I promise this is my last post exuding holiday cheer (maybe). As I sit on a plane bound for Colorado with eight and a half hours to go, it only seems appropriate to take a few minutes to reflect on some Spanish Christmas traditions that I’ve come to take part in the past few weeks.
Now that I’m a working girl, one could only hope to partake in a “holiday office party” that always seemed so wild and crazy as a young kid listening to parents gossip about. Thankfully, teachers like to have fun too (who knew?) and we have been nonstop celebrating. To begin, last Friday night we had a staff dinner in a town right outside of the city center. Long story short, the dinner began at 9 and did not end until 2:30. Welcome to Spain.
The past few days at school have consisted not of grading homework and repeating questions like “What is your name?” but rather, drilling the lyrics of “Rudolph the Rednosed Reindeer” and “Matchmaker, Matchmaker” into my student’s little non-English understanding brains. All our work lead up to the Christmas concert yesterday morning at Estremera’s Cultural Center for all their parents to see and hear. Remember those teachers who would always have to stand at the corner of the stage waving their hands and dancing for the kids to follow? This girl. I figured you would be sad about missing out on the festivities so compiled the hour-long concert into this two minute video:
Jealous much? Probably not… But on another note, I must admit it’s a good thing I am starting to even enjoy being with these little rugrats. I sure hope it lasts the next six months.
Afterwards, us teachers gathered for another huge meal at school to commemorate our last time together until we come back January 9. It consisted of way too much food that left me unable to eat for the rest of the day, along with singing and happiness. While I can’t help but complain about my long commute and tiring days, I feel truly lucky to work with such a great group of people who make going to work not too daunting.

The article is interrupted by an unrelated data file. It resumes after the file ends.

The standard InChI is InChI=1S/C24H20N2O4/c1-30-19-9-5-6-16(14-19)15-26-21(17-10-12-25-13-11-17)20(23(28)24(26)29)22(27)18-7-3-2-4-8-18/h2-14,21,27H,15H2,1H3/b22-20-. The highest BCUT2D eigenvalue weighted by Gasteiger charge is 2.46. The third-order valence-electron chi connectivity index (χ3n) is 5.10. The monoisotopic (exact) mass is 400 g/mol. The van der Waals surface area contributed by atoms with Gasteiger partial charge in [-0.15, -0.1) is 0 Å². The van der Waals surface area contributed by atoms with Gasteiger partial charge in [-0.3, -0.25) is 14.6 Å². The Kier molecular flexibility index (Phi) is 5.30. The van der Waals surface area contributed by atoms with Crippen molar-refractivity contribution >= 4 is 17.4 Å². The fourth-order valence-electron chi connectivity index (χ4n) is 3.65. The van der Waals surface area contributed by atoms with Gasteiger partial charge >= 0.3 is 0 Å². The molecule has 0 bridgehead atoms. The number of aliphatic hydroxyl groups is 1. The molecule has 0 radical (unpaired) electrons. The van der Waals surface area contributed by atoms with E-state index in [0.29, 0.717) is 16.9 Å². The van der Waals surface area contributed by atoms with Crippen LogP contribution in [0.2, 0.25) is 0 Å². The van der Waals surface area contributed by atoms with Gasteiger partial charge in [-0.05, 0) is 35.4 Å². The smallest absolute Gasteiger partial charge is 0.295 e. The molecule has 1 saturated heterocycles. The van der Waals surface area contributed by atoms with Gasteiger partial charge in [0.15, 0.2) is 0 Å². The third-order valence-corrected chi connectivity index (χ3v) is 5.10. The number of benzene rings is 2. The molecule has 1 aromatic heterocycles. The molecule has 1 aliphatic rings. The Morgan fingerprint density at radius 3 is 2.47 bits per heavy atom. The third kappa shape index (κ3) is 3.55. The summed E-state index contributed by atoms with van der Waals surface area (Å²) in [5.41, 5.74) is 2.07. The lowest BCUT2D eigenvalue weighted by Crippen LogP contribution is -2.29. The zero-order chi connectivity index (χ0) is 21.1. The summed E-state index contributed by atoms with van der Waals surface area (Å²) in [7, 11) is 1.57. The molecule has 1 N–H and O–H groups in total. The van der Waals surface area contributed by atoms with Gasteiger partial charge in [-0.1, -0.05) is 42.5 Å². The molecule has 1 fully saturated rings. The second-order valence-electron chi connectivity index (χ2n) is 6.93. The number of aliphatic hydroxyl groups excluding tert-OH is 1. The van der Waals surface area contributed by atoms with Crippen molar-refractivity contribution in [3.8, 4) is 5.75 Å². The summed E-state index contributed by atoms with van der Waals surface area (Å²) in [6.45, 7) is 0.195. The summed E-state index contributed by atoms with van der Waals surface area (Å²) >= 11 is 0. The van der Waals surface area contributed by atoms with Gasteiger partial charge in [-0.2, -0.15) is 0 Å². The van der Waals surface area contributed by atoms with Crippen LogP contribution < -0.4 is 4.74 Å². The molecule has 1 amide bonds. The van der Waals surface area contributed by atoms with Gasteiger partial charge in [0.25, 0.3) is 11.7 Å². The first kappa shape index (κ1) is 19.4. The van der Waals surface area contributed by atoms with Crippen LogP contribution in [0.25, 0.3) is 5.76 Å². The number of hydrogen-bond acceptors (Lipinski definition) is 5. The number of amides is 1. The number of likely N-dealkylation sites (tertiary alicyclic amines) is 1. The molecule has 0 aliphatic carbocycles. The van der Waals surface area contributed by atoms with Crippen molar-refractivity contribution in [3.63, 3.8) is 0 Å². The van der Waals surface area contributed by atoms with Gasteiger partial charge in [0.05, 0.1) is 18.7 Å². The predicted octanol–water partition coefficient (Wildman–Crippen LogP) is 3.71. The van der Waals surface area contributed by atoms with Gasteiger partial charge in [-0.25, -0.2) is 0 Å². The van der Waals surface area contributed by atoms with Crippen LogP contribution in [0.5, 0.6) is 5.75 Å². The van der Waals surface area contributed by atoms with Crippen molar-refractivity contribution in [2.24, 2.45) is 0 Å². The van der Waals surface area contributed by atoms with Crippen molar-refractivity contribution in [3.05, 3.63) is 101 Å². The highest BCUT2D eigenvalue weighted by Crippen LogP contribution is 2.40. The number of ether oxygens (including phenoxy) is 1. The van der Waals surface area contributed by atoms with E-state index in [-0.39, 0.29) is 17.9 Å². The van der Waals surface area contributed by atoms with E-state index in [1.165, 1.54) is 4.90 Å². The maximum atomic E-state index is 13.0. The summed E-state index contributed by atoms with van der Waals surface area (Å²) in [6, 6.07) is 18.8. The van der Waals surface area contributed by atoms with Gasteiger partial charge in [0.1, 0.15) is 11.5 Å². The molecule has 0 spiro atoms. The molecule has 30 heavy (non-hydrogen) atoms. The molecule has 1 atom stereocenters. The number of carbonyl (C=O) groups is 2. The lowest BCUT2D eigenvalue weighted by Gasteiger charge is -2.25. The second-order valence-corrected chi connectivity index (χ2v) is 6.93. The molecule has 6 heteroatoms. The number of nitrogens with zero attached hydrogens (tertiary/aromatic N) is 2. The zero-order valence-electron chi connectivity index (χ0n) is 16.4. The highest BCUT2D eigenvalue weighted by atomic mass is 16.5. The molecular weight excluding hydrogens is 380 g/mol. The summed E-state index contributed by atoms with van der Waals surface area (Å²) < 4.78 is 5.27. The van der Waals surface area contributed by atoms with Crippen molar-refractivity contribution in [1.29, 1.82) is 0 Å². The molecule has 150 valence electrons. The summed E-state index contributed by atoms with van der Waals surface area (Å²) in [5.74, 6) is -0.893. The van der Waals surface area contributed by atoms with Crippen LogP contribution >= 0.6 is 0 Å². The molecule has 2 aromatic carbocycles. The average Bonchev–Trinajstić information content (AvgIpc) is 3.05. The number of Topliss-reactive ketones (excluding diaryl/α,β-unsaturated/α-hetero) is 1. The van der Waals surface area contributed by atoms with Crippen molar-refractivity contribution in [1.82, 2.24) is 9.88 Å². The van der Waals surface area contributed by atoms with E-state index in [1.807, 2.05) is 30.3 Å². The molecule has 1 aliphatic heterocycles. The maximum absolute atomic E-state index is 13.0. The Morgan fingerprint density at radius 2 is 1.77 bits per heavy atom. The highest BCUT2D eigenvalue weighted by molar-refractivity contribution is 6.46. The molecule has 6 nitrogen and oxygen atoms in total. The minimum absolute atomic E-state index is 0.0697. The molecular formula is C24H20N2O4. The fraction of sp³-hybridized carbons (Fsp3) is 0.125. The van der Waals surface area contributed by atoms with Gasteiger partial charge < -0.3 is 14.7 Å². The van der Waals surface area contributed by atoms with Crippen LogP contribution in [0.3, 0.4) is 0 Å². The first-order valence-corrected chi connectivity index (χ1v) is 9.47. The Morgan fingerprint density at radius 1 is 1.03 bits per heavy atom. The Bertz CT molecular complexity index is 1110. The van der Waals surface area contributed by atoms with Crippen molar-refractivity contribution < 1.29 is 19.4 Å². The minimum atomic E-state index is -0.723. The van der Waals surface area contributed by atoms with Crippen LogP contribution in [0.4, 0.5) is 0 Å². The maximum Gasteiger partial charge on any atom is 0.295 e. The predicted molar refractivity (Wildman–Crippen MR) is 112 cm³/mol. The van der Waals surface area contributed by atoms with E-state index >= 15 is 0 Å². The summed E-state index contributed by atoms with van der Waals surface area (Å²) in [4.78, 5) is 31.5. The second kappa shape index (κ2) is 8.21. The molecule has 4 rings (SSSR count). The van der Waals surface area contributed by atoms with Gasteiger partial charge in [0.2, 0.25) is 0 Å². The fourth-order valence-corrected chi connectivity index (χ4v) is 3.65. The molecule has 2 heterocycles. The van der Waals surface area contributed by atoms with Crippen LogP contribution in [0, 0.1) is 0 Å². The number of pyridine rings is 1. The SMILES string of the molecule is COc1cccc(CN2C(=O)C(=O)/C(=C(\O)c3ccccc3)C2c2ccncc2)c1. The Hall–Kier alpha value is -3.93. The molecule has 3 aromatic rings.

Away from school, me and friends had some gatherings of our own including a festive holiday shindig, Ugly Sweater Party, and boozy holiday brunch. I even managed to get all my Christmas shopping done along the way.
In Spain, kids do not ask for presents from Santa, but the Reyes Magos. These three kings bring the kiddos presents on January 6 but our American Papa Noel is starting to creep his way into households all over, forcing parents to buy their children presents not only on January 6, but December 25. Sneaky, sneaky children. One other Spanish Christmas phenomenon is the lottery. La Loteria de Navidad is gigantic and announced every December 23. I forked over 20 Euros for a ticket but alas, did not win.
Besides that, I can say that I have consumed more sweets over the past four weeks than I did on every Halloween combined. From turon to polvorones to churros con chocolate and bizcocho… I can say for once I am all sweeted out for the time being. (and I didn’t even get to try the traditional roscon de reyes). These treats have infiltrated my school and let me tell you, nothing offends a Spaniard more than refusing their offer for food. One day, I added to the mix by baking pumpkin muffins with cream cheese frosting that I made with overpriced ingredients bought from Taste of America. Seeing as it such an atypical pastry to the Spanish tongue, they were a huge hit. I’ll definitely be bringing cake mix and baking supplies back to Madrid with me because it’s nearly impossible to find and when you do, it’s marked up a ridiculous amount.
I cannot believe Christmas Eve is tomorrow and while I’m definitely ready, I don’t know if I’m excited to return to Madrid in January knowing that all the bright lights, markets and bustling crowds will be gone. Even so, I’ve already begun to draft a bucket list for everything I want to accomplish for my next six months in the city and if all pans out, it’s going to be a pretty great year.